Microsoft’s attitude about terminal services confuses me. On one hand, the company seems to have embraced the idea of multiuser Windows. In July 1998, Microsoft came out with a multiuser version of Windows NT 4.0 to support users who want NT on the desktop but also want the advantages of a multiuser OS. The company is taking this concept a step further with Windows 2000 Server (Win2K Server), which includes terminal services built in to the core OS in the form of a service that you can choose to install, such as Internet Information Server (IIS) or Network Monitor. Recognizing that having remote control of a server is a terrific administration tool, Microsoft even offers you the option in Windows 2000 (Win2K) of installing terminal services just for remote administration—after all, not everyone needs these services for application serving. Pretty cool.

On the other hand, Microsoft seems unsure whether it wants people to use its terminal services. The Windows NT Server 4.0, Terminal Server Edition beta version was working pretty darn well, so why not showcase it at TechEd ‘98? Microsoft could have used Terminal Server to power multimedia kiosks and demonstrated a potential application for multiuser Windows. Maybe the company didn’t want to use beta software. But terminal services technology was hard to find at the Microsoft Professional Developers Conference in October 1998, too, and Terminal Server was out in July. Microsoft provided a couple of introductory sessions on terminal services at TechEd ‘99, but not only were those sessions extremely basic, the presenter for one session was so unfamiliar with the topic that the audience had to prompt him—and correct him—when he didn’t know answers to simple questions such as whether Terminal Server supports session shadowing. If Microsoft wants to push terminal services, why didn’t it offer high-end presentations on the subject, as it did for other technologies?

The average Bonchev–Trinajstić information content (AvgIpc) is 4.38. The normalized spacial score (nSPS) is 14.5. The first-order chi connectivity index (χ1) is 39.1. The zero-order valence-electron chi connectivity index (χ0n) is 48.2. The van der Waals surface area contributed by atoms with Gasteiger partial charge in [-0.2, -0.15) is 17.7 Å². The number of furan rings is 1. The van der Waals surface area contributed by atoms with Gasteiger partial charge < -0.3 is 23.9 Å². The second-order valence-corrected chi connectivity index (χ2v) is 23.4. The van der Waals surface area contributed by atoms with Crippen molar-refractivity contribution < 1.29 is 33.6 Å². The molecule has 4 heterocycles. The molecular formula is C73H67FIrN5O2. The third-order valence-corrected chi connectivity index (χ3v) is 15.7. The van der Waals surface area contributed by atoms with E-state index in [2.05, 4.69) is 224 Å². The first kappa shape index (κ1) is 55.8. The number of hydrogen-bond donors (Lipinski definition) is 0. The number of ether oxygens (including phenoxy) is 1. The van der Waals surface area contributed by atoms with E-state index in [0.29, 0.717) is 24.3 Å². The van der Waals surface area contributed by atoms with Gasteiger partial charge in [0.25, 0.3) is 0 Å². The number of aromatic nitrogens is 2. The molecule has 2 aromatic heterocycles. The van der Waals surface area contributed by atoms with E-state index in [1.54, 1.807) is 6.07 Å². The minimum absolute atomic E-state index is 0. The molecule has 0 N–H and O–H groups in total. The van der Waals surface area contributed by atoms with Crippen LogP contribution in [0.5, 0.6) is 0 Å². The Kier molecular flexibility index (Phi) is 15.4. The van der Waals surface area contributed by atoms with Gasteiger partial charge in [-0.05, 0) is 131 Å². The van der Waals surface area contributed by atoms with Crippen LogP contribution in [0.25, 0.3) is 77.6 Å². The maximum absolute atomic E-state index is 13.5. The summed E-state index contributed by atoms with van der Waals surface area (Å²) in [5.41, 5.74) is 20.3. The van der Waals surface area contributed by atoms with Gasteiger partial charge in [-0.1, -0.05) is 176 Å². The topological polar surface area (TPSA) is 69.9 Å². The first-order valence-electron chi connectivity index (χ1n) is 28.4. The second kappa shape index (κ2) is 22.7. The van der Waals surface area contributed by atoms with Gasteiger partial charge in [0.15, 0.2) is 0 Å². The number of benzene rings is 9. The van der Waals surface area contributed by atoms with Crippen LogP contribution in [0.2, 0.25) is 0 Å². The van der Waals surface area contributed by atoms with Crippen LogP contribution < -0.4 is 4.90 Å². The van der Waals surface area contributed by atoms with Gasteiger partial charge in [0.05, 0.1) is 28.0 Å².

Then there’s licensing. When terminal services first came out, Microsoft required you to buy an NT Workstation license for any computer that would access the terminal server. After realizing that people weren’t going to pay that much, the company reduced the licensing fees in February 1999, but it’s still expensive. At this point, you can essentially choose between two types of licenses: terminal server client-access licenses, which you use to connect users with accounts on the domain, and Internet client-access licenses, which you use to connect anonymous users accessing the terminal server via public networks. In other words, the Internet client-access licenses are useless to you unless you’re an application services provider (ASP). Even if your network runs across the Internet, you can’t use those Internet client-access licenses for employees, which makes terminal services expensive on a large scale.

A few days ago, I talked with someone who manages terminal services for a corporate WAN extending over much of the eastern United States. He mentioned that although he had about 1800 users, he was limiting terminal services to 400 users. "Hardware restrictions?" I asked. "No," he replied, "licensing."

People are interested in having terminal services to publish applications for their employees—no doubt about it. I like Terminal Server, and I really like how Microsoft is fitting terminal services into Win2K. I just wish I were sure that Microsoft is firmly behind terminal services, and not just supporting it grudgingly.